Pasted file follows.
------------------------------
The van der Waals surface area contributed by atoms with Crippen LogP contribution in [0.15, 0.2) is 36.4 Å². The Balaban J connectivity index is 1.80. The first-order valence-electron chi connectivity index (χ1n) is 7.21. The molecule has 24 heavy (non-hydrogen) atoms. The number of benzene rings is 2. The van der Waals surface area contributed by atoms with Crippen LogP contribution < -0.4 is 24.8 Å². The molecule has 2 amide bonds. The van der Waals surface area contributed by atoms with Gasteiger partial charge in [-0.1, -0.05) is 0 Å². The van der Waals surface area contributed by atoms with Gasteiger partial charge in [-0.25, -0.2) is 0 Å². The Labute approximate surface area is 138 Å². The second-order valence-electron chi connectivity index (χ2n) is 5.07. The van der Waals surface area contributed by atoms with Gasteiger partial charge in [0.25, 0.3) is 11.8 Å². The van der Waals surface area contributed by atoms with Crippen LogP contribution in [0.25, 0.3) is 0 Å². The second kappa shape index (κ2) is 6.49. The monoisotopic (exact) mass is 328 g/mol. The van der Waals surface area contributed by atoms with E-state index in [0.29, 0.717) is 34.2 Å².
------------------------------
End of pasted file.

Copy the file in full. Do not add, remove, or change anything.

The van der Waals surface area contributed by atoms with Crippen LogP contribution in [0.15, 0.2) is 36.4 Å². The Balaban J connectivity index is 1.80. The first-order valence-electron chi connectivity index (χ1n) is 7.21. The molecule has 24 heavy (non-hydrogen) atoms. The number of benzene rings is 2. The van der Waals surface area contributed by atoms with Crippen LogP contribution < -0.4 is 24.8 Å². The molecule has 2 amide bonds. The van der Waals surface area contributed by atoms with Gasteiger partial charge in [-0.1, -0.05) is 0 Å². The van der Waals surface area contributed by atoms with Gasteiger partial charge in [-0.25, -0.2) is 0 Å². The Labute approximate surface area is 138 Å². The second-order valence-electron chi connectivity index (χ2n) is 5.07. The van der Waals surface area contributed by atoms with Gasteiger partial charge in [0.25, 0.3) is 11.8 Å². The van der Waals surface area contributed by atoms with Crippen LogP contribution in [0.25, 0.3) is 0 Å². The second kappa shape index (κ2) is 6.49. The monoisotopic (exact) mass is 328 g/mol. The van der Waals surface area contributed by atoms with E-state index in [0.29, 0.717) is 34.2 Å².